People from your company has insisted on having a baby foot in the cafeteria, maybe a ping-pong table also. It’s quite trendy and it’s a nice stuff to show your interviewees. But WTF, to you, your software engineers are spending their time playing, taking huuuuuuge breaks and you really don’t understand how you can still get a ROI from them at the price you pay them.


Photo by Jordan Whitfield on Unsplash

Lessons learned from coding: hard work vs. deep work

Coding in javascript was totally new to me and at the beginning, even coding just few lines of codes to develop basics functions was really hard. I have sometimes spent a whole afternoon all by myself on an exercise without managing to solve it at the end.

At the end of the day, I was tired looking for answers on forums and not really motivated. Working harder (meaning here: doing extra hours) wouldn’t allow me to solve the issue. Best case who could happen: just copy/paste the answer of the exercise with no value-added for me in terms of improving my skills. Though, in real life, I would have written something quick & dirty which works but not good over the long term (if the code I had written was use in the real life).

How did I solve my issues (after turning the problem upside down all by myself): mainly by asking for the help of a more experienced person.

  • Sometimes I answered myself the question just by asking it to someone else. Fun fact: I even learn this was called the rubber duck debugging and this name is so weird that I will remember it.
  • The other time, the more experienced person explained to me how to solve it. Most of the time, it just took him·her a few minutes, and once I understand it I really got the notion which I was trying to learn.

My vows

As a C-Level to be, I will truly focus on the output of my teams and not their working hours.

I will keep in mind that to my teams, having breaks is part of their work days the same way they will have sharing times (meetings or whatever).

I would give them my trust and clear conditions to be autonomous rather than choosing a command and control leadership style.

Oh, and by the way, in my company we have a babyfoot and a flipper. At my client place, a PS4 and a pool table.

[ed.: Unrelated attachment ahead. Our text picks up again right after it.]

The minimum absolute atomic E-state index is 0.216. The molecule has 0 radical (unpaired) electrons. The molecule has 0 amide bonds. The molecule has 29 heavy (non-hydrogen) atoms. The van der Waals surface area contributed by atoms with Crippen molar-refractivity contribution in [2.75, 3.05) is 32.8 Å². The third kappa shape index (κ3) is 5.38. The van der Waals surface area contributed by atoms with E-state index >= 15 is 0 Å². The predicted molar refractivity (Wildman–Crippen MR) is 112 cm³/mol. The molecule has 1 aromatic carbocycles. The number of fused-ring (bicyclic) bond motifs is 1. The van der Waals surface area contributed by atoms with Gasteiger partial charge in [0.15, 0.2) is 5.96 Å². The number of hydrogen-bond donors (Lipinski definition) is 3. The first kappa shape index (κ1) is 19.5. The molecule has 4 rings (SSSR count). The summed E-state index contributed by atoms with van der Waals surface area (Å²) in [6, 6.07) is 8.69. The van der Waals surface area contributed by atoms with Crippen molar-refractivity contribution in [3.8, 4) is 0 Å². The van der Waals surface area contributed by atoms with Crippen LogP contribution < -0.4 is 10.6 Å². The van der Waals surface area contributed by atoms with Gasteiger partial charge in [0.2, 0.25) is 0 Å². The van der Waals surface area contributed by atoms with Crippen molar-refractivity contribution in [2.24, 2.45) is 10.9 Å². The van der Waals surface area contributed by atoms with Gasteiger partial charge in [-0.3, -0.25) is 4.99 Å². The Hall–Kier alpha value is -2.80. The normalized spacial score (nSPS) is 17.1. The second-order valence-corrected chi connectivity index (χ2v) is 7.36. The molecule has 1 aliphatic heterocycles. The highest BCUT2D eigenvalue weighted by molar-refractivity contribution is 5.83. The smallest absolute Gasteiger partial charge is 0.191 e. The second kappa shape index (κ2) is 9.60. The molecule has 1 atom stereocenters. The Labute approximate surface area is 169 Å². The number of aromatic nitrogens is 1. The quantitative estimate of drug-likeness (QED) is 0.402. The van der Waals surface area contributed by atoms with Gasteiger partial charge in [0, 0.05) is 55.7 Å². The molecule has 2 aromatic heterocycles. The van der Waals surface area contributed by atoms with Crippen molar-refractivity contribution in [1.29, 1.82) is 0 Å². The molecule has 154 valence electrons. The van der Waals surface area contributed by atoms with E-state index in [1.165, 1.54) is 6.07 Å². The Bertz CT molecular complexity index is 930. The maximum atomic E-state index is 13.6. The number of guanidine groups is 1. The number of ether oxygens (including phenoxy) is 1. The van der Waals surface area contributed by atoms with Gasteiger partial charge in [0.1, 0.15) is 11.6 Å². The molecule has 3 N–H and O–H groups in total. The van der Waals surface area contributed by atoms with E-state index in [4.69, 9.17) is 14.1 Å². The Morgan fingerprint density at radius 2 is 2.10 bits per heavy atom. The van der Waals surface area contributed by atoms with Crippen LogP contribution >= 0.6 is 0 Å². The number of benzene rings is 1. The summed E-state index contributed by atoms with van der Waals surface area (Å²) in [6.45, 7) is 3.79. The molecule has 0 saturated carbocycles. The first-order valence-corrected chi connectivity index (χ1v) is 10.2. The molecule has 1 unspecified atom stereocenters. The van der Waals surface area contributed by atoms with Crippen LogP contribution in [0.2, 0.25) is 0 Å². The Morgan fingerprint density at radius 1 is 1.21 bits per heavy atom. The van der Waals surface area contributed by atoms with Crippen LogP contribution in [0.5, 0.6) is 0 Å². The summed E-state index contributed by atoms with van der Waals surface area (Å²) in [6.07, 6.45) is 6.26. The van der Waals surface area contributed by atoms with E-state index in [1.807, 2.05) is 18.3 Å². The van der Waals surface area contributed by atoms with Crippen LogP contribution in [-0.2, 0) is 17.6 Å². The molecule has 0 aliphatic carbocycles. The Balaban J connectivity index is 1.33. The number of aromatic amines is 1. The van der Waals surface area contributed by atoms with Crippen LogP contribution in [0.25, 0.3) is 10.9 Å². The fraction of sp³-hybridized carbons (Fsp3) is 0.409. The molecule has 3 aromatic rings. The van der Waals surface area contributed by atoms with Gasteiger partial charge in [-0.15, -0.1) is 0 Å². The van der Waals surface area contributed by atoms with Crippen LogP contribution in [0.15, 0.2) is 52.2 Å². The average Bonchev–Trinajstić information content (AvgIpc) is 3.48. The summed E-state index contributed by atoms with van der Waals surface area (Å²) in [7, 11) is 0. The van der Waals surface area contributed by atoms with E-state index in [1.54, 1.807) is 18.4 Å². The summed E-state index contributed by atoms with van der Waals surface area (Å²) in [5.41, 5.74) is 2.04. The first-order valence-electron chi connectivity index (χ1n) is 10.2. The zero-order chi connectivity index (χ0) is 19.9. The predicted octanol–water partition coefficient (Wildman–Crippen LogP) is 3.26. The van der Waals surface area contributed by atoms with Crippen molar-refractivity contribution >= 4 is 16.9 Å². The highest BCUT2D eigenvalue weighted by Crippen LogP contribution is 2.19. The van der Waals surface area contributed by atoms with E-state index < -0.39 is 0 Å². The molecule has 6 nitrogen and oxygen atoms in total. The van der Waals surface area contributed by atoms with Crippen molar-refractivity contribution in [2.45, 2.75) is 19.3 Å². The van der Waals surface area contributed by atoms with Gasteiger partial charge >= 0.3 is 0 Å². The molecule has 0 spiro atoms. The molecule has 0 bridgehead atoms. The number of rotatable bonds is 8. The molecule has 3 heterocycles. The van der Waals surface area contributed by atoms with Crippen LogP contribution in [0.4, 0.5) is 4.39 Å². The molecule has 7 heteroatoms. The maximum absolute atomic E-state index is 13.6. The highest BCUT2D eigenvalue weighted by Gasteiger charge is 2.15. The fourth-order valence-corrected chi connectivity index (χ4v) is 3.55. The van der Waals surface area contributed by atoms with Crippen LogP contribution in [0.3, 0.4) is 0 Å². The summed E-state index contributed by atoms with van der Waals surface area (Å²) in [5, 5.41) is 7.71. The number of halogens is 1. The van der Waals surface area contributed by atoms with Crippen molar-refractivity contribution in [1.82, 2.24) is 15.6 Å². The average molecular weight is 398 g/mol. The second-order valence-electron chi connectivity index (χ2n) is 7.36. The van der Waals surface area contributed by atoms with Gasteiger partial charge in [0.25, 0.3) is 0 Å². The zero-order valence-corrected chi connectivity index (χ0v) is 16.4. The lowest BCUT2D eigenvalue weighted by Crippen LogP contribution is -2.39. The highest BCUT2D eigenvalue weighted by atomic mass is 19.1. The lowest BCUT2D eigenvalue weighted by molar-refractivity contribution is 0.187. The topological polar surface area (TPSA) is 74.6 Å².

3. About the working tools

What you software engineer can look like

Same as point 1 above. You have actually no idea of what your employee is doing all day long (when he·she’s not playing ping pong or baby foot), except from the back, it looks like this.


Photo by Fabian Grohs on Unsplash

Plus, he·she dares asking you for extras such as giant screens or more powerful computers which costs a substantial part of their salary.

What I’ve understood by putting myself in their shoes

OMG coding could be soooooo tiring ! hehe

More seriously, my best epiphany on this topic concerns the crucial importance of the compulsory training on the field for the managers in my previous companies in order to understand where the products come from and understand the whole value chain which at the end delivers value to the customers.

Putting yourself in the other shoes tends to make you understand more the pain, the constraints and the needs of the people who are really producing on the field.

While it’s so obvious for anybody who hire a painter for a home renovation that he·she has to get quality brushes and painting in order to get the job well done, it is not for most of the C-level who “order” a brand new app to a software engineer. And why’s that ? Because he·she has no clue of what the job is.

So what ?

You probably think the painter example is a bad faith one. To give another one: have you already seen a trading room ? Do you know how much a Bloomberg terminal cost ? At this point, I guess 1 or 2 extra screens for 1 trader is not really an extra cost.

Let’s go back to our example. We talked of ROI previously. At the price your software engineers are paid, would you rather invest €1,000 more on each computers you give them or let them take a coffee every time they have to test something ?